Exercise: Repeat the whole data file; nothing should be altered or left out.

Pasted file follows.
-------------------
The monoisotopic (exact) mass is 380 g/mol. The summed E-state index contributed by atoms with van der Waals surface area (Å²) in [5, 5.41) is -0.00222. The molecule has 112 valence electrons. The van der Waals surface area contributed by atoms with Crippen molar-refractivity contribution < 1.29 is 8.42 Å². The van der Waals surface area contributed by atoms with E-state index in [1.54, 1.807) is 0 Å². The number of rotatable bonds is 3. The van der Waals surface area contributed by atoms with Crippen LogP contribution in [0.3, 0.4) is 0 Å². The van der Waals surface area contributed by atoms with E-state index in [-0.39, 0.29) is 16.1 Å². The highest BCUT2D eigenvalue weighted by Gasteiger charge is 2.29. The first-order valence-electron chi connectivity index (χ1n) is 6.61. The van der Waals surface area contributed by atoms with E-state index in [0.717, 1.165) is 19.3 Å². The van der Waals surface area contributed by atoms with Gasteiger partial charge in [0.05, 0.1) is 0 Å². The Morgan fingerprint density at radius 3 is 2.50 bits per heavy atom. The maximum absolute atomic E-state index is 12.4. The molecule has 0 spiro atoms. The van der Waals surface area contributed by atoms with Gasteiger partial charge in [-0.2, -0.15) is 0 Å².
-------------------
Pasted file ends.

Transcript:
The monoisotopic (exact) mass is 380 g/mol. The summed E-state index contributed by atoms with van der Waals surface area (Å²) in [5, 5.41) is -0.00222. The molecule has 112 valence electrons. The van der Waals surface area contributed by atoms with Crippen molar-refractivity contribution < 1.29 is 8.42 Å². The van der Waals surface area contributed by atoms with E-state index in [1.54, 1.807) is 0 Å². The number of rotatable bonds is 3. The van der Waals surface area contributed by atoms with Crippen LogP contribution in [0.3, 0.4) is 0 Å². The van der Waals surface area contributed by atoms with E-state index in [-0.39, 0.29) is 16.1 Å². The highest BCUT2D eigenvalue weighted by Gasteiger charge is 2.29. The first-order valence-electron chi connectivity index (χ1n) is 6.61. The van der Waals surface area contributed by atoms with E-state index in [0.717, 1.165) is 19.3 Å². The van der Waals surface area contributed by atoms with Gasteiger partial charge in [0.05, 0.1) is 0 Å². The Morgan fingerprint density at radius 3 is 2.50 bits per heavy atom. The maximum absolute atomic E-state index is 12.4. The molecule has 0 spiro atoms. The van der Waals surface area contributed by atoms with Gasteiger partial charge in [-0.2, -0.15) is 0 Å².